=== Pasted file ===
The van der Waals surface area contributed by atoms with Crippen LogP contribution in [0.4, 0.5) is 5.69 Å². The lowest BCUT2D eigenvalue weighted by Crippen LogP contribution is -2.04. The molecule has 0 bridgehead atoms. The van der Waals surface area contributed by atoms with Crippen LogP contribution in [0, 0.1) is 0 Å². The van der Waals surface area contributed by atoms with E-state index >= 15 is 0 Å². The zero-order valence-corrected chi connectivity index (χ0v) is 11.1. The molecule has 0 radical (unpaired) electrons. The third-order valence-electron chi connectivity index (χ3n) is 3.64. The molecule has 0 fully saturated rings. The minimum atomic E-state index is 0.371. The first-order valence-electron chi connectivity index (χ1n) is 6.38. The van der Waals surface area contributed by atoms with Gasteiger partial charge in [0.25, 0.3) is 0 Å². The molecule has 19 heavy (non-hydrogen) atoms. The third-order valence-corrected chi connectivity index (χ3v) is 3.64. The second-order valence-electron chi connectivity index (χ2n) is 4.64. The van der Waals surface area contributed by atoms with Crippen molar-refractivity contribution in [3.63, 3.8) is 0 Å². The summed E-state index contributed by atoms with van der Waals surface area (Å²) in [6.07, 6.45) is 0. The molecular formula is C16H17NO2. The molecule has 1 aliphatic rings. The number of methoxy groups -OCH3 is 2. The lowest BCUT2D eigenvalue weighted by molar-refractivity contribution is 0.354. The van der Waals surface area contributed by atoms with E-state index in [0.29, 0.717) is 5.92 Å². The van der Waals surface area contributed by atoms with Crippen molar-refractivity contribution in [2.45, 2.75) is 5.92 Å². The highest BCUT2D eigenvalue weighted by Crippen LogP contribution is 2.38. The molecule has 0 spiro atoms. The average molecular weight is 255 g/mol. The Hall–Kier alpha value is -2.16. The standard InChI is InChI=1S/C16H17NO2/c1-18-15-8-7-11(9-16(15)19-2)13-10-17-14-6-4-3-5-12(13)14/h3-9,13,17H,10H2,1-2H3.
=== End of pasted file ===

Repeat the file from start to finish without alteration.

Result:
The van der Waals surface area contributed by atoms with Crippen LogP contribution in [0.4, 0.5) is 5.69 Å². The lowest BCUT2D eigenvalue weighted by Crippen LogP contribution is -2.04. The molecule has 0 bridgehead atoms. The van der Waals surface area contributed by atoms with Crippen LogP contribution in [0, 0.1) is 0 Å². The van der Waals surface area contributed by atoms with E-state index >= 15 is 0 Å². The zero-order valence-corrected chi connectivity index (χ0v) is 11.1. The molecule has 0 radical (unpaired) electrons. The third-order valence-electron chi connectivity index (χ3n) is 3.64. The molecule has 0 fully saturated rings. The minimum atomic E-state index is 0.371. The first-order valence-electron chi connectivity index (χ1n) is 6.38. The van der Waals surface area contributed by atoms with Gasteiger partial charge in [0.25, 0.3) is 0 Å². The molecule has 19 heavy (non-hydrogen) atoms. The third-order valence-corrected chi connectivity index (χ3v) is 3.64. The second-order valence-electron chi connectivity index (χ2n) is 4.64. The van der Waals surface area contributed by atoms with Crippen molar-refractivity contribution in [3.63, 3.8) is 0 Å². The summed E-state index contributed by atoms with van der Waals surface area (Å²) in [6.07, 6.45) is 0. The molecular formula is C16H17NO2. The molecule has 1 aliphatic rings. The number of methoxy groups -OCH3 is 2. The lowest BCUT2D eigenvalue weighted by molar-refractivity contribution is 0.354. The van der Waals surface area contributed by atoms with E-state index in [0.29, 0.717) is 5.92 Å². The van der Waals surface area contributed by atoms with Crippen molar-refractivity contribution in [2.45, 2.75) is 5.92 Å². The highest BCUT2D eigenvalue weighted by Crippen LogP contribution is 2.38. The molecule has 0 spiro atoms. The average molecular weight is 255 g/mol. The Hall–Kier alpha value is -2.16. The standard InChI is InChI=1S/C16H17NO2/c1-18-15-8-7-11(9-16(15)19-2)13-10-17-14-6-4-3-5-12(13)14/h3-9,13,17H,10H2,1-2H3.